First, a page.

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Siem Reap Day 1 - Sojourn Boutique Villa, Old Market

Cured Travel Bug got Dragged to See World UNESCO site. Villa Dejavu. Travelling the Middle Way. Feet for Fish. Fish for Housecat.

semi-overcast 30 °C

Had been wanting to see Angkor Wat for ages. It's even got included in my Bucket List (The phrase "Bucket List" should be said in a loud, booming voice with many echos. Preferably accompanied by 2 files of trumpetters blaring their horns). Atta had been dragging her feet when it comes to Angkor Wat. In last few years, bugs that I got from my travels had wearing down me of my travel bug. To the point that I'm so low in travel bug count that I need a fresh transfusion just to keep me interested. It's only then that she said, "Let's go to Siem Reap".

She knows my desire for travelling had been buried deep underground like the tombs of 13 Ming Dynasty Emperors (ζ˜ŽεδΈ‰ι™΅) near Beijing. Like the dead emperors, I'm only wished to be visited, but not visiting others (and visits to my place is free). What's more, discounting her business trips to Istanbul, Jakarta, Doha and Bangkok this year, we already toured Taiwan during Chinese New Year, and joined a 3 weeks Baltic cruise just a few months ago. Boy, I feel tired just recounting it. I opposed to this trip vehemently. Man, she has definitely suffered from a bad case of Severe and Acute Travelling Bug Syndrome (aka SATBS, unrelated to SARS). As she was born in HK (birth place of SARS and 1 of PRC's 2 SARs), she must have contracted SATBS there from birth. I'm very much cured of this incurable disease.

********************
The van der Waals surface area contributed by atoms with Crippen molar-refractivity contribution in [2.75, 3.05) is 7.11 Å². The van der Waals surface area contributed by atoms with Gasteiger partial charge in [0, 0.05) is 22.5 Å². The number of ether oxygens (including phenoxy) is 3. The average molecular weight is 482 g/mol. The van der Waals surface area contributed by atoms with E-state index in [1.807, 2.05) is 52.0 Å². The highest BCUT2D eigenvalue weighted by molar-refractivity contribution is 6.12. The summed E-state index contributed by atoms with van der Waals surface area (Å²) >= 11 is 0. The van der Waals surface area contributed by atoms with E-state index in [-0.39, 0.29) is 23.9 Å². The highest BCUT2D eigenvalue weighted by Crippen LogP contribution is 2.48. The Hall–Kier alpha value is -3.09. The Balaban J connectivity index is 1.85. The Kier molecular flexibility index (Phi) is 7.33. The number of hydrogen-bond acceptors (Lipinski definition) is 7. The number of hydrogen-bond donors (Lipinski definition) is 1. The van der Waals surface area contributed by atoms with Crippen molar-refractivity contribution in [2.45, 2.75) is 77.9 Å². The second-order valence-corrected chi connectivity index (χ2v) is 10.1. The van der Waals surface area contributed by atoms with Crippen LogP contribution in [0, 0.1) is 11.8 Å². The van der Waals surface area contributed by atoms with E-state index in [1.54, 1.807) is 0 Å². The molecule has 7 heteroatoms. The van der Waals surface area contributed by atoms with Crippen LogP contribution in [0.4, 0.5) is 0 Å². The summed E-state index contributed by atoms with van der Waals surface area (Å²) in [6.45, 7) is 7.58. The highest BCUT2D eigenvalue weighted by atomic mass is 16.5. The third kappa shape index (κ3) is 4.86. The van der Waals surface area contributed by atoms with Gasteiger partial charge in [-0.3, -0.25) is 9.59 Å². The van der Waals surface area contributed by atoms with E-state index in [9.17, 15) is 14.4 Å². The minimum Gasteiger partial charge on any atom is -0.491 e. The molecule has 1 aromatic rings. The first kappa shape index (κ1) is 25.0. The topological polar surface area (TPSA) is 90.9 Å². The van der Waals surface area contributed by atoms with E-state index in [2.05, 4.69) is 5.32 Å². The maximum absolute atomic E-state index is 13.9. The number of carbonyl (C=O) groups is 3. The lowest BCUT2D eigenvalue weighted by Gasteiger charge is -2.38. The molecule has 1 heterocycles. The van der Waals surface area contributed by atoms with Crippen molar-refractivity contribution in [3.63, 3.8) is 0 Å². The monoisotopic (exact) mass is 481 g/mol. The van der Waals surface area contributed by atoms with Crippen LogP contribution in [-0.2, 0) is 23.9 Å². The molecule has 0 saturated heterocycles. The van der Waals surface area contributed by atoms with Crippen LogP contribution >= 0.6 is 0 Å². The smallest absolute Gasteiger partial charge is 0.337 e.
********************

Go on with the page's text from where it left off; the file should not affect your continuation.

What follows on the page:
I jumped up and down screaming "No more for this year!" (I should have also dropped onro the floor and kicked like a kid in tantrums for a good measure, but I feared that I hurt my hip performing this childish act. A damaged hip is really bad for travelling, and future tantrums). I said to her with my Bruce Lee's (1940 - 1973) trademarked finger pointing pose, "Don't make me angry. You wouldn't like me when I'm angry!" while imitating the voice of Bill Bixby (1934 - 1993), who played "The Incredible Hulk" (1978 - 1982). Between my busy acts of celebrity impressions and limited stanislavski's method acting, I heard she justified this trip by saying that we should take advantage of the Frequent Flyers Miles before it lapsed in November. The Krisflyer points were only enough to cover us to fly to Cambodia (or is it Kampuchea?). I may not multitask very well. But I heard her between my Oscar winning impromptu performance. And finally, to win me completely over, she said the 2 little magic words, "3 days". It's only for 3 days. She made the gesture that saying both 'ok' and '3'. So I replied with the same gesture (in my mind, my gesture to her involved 2 fingers. 'V' sign for victory. What were you thinking? Get your head out of the gutter. Would ya?).

On the plane, she dropped the bomb on me (nobody on the plane got hurt but me) that we didn't really have to use the points after all. It didn't expire. Somehow. Uhmmm...."after all", "somehow". Interesting choice of words. when it comes to this matter, she's so creative. Never mind, it's only for 3 days. I told meself, I can handle 3 days. Finger cross. Touch wood. Pray to god (I'm agnostic. But desperate times call for desperate measure. I would convert to any god who can do me a solid). I chanted to myself, "3 more days" like voters chanted "4 more years" in election campaign but without the enthusiasm. I chanted repeatedly amid the loud drones of jet engines. I hope one of the gods can hear me. I guess they can. I hope they can. Be positive, they can! Hullaleyah!!! Call me Lucky!

We stayed in Sojourn Villa for the 3-day trip. This reminds me of Villa Sungei in Bali we visited about 4 years ago. Everything. If you followed my hyperlinks to these 2 villas and look at the photos, you'll know what I mean. The overall vibes of the 2 places has so much similarities in its tropical idyllic charms - the tropical flora, featured strongly in frangipini and palms, swimming pool, and the surrounding bungalows (or villas), right down to the cats. More about the cats later. Not to mention the Buddhist-Hindu religious decors dotted around the Villas. Both of these villas nestled in their local villages, instead of the town centre. Even the morning food offering that left outside our porch is the same. It's a typical Hindu morning ritual.